Doctor of Nursing Practice (DNP) Projects

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This work is licensed under a Creative Commons Attribution-Noncommercial-No Derivative Works 3.0 License.

Embargo Period

5-9-2018

Degree Program

Doctor of Nursing Practice

Degree Track

Family Nurse Practioner

Year Degree Awarded

2018

Month Degree Awarded

May

Keywords

contraception, LARC, long acting reversible contraception, unintended pregnancy

Advisor

Dr. Jean DeMartinis

DNP Project Chair

Dr. Mary Paterno

DNP Project Outside Member Name

Pam Dearborn, BSN

Abstract

Background: Long-acting reversible contraception (LARC) including intrauterine devices (IUDs) are safe, effective, and economical methods of preventing unintended pregnancy and their associated poor outcomes. Barriers to use, such as lack of awareness, knowledge, and provider competency in counseling and insertion can be mitigated. The Doctor of Nursing Practice (DNP) student undertook this quality improvement (QI) project to explore the benefits of IUDs, mitigate identified barriers, and to improve community health.

Purpose: The purpose of the QI project was to investigate and create best-evidence protocols for counseling patients to select the most effective forms of contraception and to educate primary care providers in proper insertion techniques for IUDs.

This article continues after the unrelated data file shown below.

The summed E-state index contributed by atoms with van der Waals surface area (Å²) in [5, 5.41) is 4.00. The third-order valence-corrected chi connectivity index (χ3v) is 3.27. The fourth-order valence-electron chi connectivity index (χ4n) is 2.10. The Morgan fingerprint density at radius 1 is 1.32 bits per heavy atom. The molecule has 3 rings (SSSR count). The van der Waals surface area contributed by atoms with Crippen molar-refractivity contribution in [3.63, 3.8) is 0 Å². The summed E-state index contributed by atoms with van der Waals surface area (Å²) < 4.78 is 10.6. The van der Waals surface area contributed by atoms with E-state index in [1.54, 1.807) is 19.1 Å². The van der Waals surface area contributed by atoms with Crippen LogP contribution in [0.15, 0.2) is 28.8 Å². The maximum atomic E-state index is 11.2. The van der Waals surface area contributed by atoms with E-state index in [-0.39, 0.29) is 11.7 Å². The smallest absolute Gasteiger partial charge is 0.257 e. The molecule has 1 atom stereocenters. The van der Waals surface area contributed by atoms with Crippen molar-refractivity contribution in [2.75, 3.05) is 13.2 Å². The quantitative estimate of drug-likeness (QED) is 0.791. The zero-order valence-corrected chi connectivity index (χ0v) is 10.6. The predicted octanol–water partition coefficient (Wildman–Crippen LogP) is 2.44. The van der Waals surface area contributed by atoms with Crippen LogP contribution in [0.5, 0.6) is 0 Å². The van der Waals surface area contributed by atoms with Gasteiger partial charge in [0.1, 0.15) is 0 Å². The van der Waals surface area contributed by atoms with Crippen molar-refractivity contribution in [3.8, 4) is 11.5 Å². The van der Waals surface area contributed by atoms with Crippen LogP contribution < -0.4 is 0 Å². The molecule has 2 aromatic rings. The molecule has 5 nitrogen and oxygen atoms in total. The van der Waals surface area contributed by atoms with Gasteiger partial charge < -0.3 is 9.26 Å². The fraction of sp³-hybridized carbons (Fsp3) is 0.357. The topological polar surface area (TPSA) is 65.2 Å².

Methods: The QI project included small-group training in best-evidence counseling strategies and IUD insertion to primary care providers (PCPs), including demonstration, hands-on practice, role-playing, and teach-back using training devices. Pre- and post-training surveys and open-ended questionnaires were used to analyze provider perception of competence at both counseling and insertion.

Results: Providers expressed comfort with contraception counseling before and after training. Providers did not feel ready to begin inserting IUDs after training on a simulation model.

Interpretation/Discussion: Despite feeling very comfortable with effective contraception counseling and and practicing with training devices, providers are unwilling to insert IUDs without hands-on training on actual patients. Opportunities for this training is limited in the area, which is preventing providers from offering IUD insertion service.

Conclusion/Implications: By promoting the superior effectiveness of IUDs over less effective contraception, and by increasing access to LARC, PCPs can help to prevent unintended pregnancy.

Keywords: Intrauterine device, pregnancy, unplanned, long-acting reversible contraception, unintended pregnancy, primary care, counseling.

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